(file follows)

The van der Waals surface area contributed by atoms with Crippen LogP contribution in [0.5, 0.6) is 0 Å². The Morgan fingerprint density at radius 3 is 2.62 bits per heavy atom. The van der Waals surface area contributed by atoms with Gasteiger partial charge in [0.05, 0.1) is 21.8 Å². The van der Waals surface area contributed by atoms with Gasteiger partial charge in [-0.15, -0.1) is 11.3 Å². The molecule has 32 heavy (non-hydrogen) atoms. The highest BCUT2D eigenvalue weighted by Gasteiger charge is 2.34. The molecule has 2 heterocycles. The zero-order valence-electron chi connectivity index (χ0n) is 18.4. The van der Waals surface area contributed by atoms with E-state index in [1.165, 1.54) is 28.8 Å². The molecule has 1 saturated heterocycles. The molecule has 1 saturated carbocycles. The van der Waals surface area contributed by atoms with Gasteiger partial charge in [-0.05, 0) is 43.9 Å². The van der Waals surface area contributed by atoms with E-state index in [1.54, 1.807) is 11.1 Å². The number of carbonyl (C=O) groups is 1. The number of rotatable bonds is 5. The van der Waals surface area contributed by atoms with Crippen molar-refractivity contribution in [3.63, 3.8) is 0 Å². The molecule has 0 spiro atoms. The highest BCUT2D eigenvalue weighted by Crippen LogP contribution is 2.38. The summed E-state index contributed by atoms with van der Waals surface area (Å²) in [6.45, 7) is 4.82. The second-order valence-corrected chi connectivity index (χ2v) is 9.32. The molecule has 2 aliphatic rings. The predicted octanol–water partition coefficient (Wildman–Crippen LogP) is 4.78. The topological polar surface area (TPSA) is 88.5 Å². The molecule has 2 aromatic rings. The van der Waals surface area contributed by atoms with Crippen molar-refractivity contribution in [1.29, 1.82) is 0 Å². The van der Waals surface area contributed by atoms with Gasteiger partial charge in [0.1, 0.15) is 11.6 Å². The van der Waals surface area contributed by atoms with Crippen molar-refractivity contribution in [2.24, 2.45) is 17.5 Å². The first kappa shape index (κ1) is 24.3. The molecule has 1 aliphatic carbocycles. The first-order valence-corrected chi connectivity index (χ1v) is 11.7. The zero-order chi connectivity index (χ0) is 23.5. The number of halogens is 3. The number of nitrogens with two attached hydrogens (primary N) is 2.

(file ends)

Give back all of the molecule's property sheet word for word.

The van der Waals surface area contributed by atoms with Crippen LogP contribution in [0.5, 0.6) is 0 Å². The Morgan fingerprint density at radius 3 is 2.62 bits per heavy atom. The van der Waals surface area contributed by atoms with Gasteiger partial charge in [0.05, 0.1) is 21.8 Å². The van der Waals surface area contributed by atoms with Gasteiger partial charge in [-0.15, -0.1) is 11.3 Å². The molecule has 32 heavy (non-hydrogen) atoms. The highest BCUT2D eigenvalue weighted by Gasteiger charge is 2.34. The molecule has 2 heterocycles. The zero-order valence-electron chi connectivity index (χ0n) is 18.4. The van der Waals surface area contributed by atoms with E-state index in [1.165, 1.54) is 28.8 Å². The molecule has 1 saturated heterocycles. The molecule has 1 saturated carbocycles. The van der Waals surface area contributed by atoms with Gasteiger partial charge in [-0.05, 0) is 43.9 Å². The van der Waals surface area contributed by atoms with E-state index in [1.54, 1.807) is 11.1 Å². The number of carbonyl (C=O) groups is 1. The number of rotatable bonds is 5. The van der Waals surface area contributed by atoms with Crippen molar-refractivity contribution in [3.63, 3.8) is 0 Å². The molecule has 0 spiro atoms. The highest BCUT2D eigenvalue weighted by Crippen LogP contribution is 2.38. The summed E-state index contributed by atoms with van der Waals surface area (Å²) in [6.45, 7) is 4.82. The second-order valence-corrected chi connectivity index (χ2v) is 9.32. The molecule has 2 aliphatic rings. The predicted octanol–water partition coefficient (Wildman–Crippen LogP) is 4.78. The topological polar surface area (TPSA) is 88.5 Å². The molecule has 2 aromatic rings. The van der Waals surface area contributed by atoms with Crippen molar-refractivity contribution in [1.29, 1.82) is 0 Å². The van der Waals surface area contributed by atoms with Gasteiger partial charge in [0.1, 0.15) is 11.6 Å². The van der Waals surface area contributed by atoms with Crippen molar-refractivity contribution in [2.24, 2.45) is 17.5 Å². The first kappa shape index (κ1) is 24.3. The molecule has 1 aliphatic carbocycles. The first-order valence-corrected chi connectivity index (χ1v) is 11.7. The zero-order chi connectivity index (χ0) is 23.5. The number of halogens is 3. The number of nitrogens with two attached hydrogens (primary N) is 2.